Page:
Have A Back-Up Plan, Or Two

Once season began, I quickly realized that much had changed from the year prior. The turkeys that I typically hunted from year to year were largely absent from the property that I hunt. Furthermore, my efforts to connect with distant toms, as they moved about, proved futile.

By all accounts, it was time to implement a backup plan.

However, I had no real backup plan on standby. In fact, up to 80-percent of my turkey hunting over the past three years had taken place on the same farm, and the majority of additional farms that I had permission to hunt, were also void of notable turkey signs.

This left me in quite the bind, as season continued to wear on, with little promise of success in sight.

Moving forward, I will seek permission to hunt additional properties, prior to the beginning of next turkey season. Doing so will provide me with further opportunity, should hunting prove stagnant on one particular property.

When it comes to turkey hunting, placing all of your eggs in one basket can quite possibly lead to a wealth of difficulty.

Expect The Unexpected

At times, certain outside factors can negatively impact your chances at success when turkey hunting. This is a point that was made glaringly obvious during the 2021 season.

During the second weekend of season, I watched as another hunter trespassed on the property I had sole permission to hunt. This hunter had no idea that I was set up only 200 yards from his location.

When I rose from my blind to leave the area, the trespasser noticed my presence, approached, and attempted to make small talk.

He stated that he had been hunting the property all season, while dodging questions as to whether or not he was given permission to hunt.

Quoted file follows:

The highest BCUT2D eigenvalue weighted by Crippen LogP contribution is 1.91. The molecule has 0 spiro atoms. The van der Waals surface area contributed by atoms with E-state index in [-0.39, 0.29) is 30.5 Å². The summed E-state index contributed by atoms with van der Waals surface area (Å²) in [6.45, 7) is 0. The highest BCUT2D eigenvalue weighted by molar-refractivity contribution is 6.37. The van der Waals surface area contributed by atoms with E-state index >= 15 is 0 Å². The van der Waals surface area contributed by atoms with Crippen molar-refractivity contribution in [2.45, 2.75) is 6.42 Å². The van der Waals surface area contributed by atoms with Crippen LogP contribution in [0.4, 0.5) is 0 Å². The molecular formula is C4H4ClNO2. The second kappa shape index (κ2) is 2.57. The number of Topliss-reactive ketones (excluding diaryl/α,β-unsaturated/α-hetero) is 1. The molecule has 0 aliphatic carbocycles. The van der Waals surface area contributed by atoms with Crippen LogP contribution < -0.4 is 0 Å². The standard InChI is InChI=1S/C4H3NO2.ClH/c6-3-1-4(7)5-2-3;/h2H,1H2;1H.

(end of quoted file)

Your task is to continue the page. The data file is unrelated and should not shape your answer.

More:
While I have no way of proving such, I cannot help but feel that this additional pressure negatively impacted the turkey movement this season.

From this, I learned that one should never assume that all will go as intended while in the turkey woods. Even on the best of days, hardship can present itself, much of which is outside of our control.

This places increased importance upon taking advantage of each opportunity afield, as you never know what will occur the following day.

read.. does hand shock matter?

Building Upon An Unsuccessful Season

As hunters, we should never take success for granted. Despite our best efforts, we often leave the field empty-handed. However, even these hunts carry their own specific value.

For each missed opportunity, a lesson is learned, thereby making you more efficient in your endeavors. 

If anything, the 2021 turkey season taught me a significant amount, both about turkey behavior and my individual approach to turkey hunting in general. Armed with this knowledge, I will be better equipped to take on turkey hunting’s numerous challenges during successive seasons.

Josh is an avid hunter of over twenty years and strategically manages several properties. Josh is also the Branch President for his local chapter of QDMA (Quality Deer Management Association).

Leave a Comment